RACER editor David Malsher sizes up the standout performers of this year's IZOD IndyCar Series.
This isn't all about results; if it were, then I could have taken the coward's route of arranging this top 10 as per the championship standings. Nor is it about what I perceive to be the driver's level of raw talent: if that were the case, there would be some major reshuffling and I'd also feel able to consider a part-timer like Graham Rahal for inclusion.
No, this is simply about drivers' 2010 performances as a whole, over 17 rounds of the IZOD IndyCar Series, taking into consideration what the drivers did with the equipment they were given. Despite that caveat – or perhaps, because of it – I expect many will disagree.
10 – Marco Andretti
Best finish: 3rd (x2)
Best start: 3rd
Championship position: 8th
As readers of his blogs here on RACER.com will know, Marco isn't about to give himself or his team any prizes for 2010. However, he can take heart from some of his improved performances on road courses, and he remains astoundingly brave on the ovals. He still occasionally loses the plot (Sonoma) and his oval race setups sometimes flatter to deceive, in that they work for one stint but then fade (Kansas and Iowa, for examples). But over the course of the season, the Venom Energy driver was Andretti Autosport's top qualifier seven times – more than any of his teammates.
BEST: Opening laps at St. Pete, where in damp conditions in the early laps, he went from sixth into the lead.
WORST: His slide from the lead back to 15th at Iowa.
9 – Alex Tagliani
FAZZT Race Team
Best finish: 4th
Best start: 2nd
Championship position: 13th
Lots of drivers will tell you a one-car team is a struggle and that they like to have their viewpoints corroborated or countered by a teammate, but Alex has proven he's fine either way. The responsibility of carrying the whole Bower & Wilkins-sponsored team's hopes – a start-up team, remember – didn't faze him at all, and being surrounded by people he hugely respects brought him as close to serenity as he's ever likely to get. If FAZZT's best race performances and best fortunes had come on the same weekends as their best qualifying performances, there would have been a fistful of podiums for Tag this year, and he'd have been well inside the top 10 in the championship standings rather than 13th, which given the strength of the IZOD IndyCar Series field, is amazing.
BEST: Out-qualifying a Ganassi car to qualify fifth for the Indy 500, or qualifying fourth at Sonoma, a circuit Alex had never raced or even tested on.
WORST: Overambitious passing attempt at Long Beach that ended his race.
8 – Tony Kanaan
Best finish: 1st
Best start: 2nd
Championship position: 6th
In some ways, this was a better season for Tony than 2009 – he at least got a win and, in Ryan Hunter-Reay, he found a teammate with whom to share ideas and setups. Both said many times that they were as one when it came to setting up the car. That being so, Hunter-Reay's arrival also highlighted that Kanaan needs to up his game in qualifying. Sometimes – as at Edmonton, Mid-Ohio and Kentucky – it would be a major mistake that left him near the back and it made you wonder if he was putting himself under too much pressure rather than letting it all flow. Other times Tony was simply outperformed, and for a man who stuck his car on the front row at St. Petersburg, that seemed strange. Whenever he missed the setup on an oval, however, the 7-Eleven car's charges from nowhere into contention often became the focal point of a race. It's safe to say Kanaan's fighting instincts remain intact.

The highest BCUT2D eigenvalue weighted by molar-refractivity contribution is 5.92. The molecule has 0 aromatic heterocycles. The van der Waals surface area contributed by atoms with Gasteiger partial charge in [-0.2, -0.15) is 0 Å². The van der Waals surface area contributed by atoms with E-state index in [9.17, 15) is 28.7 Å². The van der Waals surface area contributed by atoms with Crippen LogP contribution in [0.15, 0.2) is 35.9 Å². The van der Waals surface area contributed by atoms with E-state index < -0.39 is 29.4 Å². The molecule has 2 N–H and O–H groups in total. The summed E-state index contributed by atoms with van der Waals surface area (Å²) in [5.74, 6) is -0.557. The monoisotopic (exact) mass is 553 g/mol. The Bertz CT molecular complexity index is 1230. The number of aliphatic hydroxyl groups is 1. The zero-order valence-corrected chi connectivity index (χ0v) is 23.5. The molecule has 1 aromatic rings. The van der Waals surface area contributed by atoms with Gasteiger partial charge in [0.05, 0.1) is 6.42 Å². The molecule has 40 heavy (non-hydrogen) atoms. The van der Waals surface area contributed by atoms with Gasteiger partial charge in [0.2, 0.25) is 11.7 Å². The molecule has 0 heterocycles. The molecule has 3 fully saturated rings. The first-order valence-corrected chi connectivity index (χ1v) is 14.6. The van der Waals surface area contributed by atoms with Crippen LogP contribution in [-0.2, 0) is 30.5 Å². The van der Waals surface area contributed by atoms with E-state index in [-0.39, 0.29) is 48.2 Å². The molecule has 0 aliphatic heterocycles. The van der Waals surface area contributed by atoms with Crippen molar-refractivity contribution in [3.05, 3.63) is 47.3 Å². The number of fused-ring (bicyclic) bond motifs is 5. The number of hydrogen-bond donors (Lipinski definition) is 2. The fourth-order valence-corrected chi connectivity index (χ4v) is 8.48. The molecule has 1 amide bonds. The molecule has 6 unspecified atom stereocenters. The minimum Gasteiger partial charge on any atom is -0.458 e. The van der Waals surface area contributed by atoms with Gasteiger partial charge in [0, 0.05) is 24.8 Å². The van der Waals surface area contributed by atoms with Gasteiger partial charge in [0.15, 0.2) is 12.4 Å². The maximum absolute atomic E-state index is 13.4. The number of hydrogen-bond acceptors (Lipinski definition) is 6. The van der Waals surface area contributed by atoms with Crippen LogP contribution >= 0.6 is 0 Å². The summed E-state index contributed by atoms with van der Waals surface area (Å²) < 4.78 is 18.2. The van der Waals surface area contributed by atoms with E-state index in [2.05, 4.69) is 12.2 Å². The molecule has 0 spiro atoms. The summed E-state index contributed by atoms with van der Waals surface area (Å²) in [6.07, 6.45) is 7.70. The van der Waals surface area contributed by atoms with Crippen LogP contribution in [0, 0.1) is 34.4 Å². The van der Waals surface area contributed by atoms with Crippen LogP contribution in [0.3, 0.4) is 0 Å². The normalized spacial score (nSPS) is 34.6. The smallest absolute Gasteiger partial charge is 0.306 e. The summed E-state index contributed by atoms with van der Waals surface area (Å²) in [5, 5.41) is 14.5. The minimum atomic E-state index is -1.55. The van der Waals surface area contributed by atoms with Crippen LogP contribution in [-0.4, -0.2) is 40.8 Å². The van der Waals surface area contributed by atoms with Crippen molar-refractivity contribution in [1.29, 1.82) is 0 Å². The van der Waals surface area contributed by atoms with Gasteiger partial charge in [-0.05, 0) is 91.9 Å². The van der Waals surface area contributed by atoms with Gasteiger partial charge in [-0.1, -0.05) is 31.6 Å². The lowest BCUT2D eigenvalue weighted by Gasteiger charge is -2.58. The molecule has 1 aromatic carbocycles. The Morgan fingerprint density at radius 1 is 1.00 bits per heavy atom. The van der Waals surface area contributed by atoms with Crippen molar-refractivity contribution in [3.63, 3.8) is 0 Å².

BEST: It's tempting to say his Iowa win from 15th on the grid, but his similar charge to third behind the dominant Ganassi cars at Kansas was no less impressive.
WORST: Crashing on his out-lap in qualifying at Edmonton.
7 – Ryan Briscoe
Best finish: 1st
Best start: 1st (x3)
Championship position: 5th
It was a tough year for Ryan, one in which his confidence took more than a few knocks. Failing to make the Firestone Fast Six at five of the nine road and street courses on the calendar wouldn't have been so bad had teammate Power not been usually taking pole. Then there were race day errors, too – major ones in the case of Sao Paulo and Indianapolis. Ryan is as brave as they get on ovals, as his fights with Dario Franchitti at Motegi and Homestead proved, and his victory at Texas was well deserved. But for a driver considered one of the fastest in the series on any type of course, there were too many days when he struggled to match Team Penske teammate Helio Castroneves, let alone Power. Personally, I have a (hardly original) theory that mistakes led to Ryan losing confidence in certain circumstances, and bringing home a safe points haul became his priority. Whatever the reason, he will expect more of himself next year.
BEST: Pole and victory at Texas.
WORST: Crashing while leading in Brazil.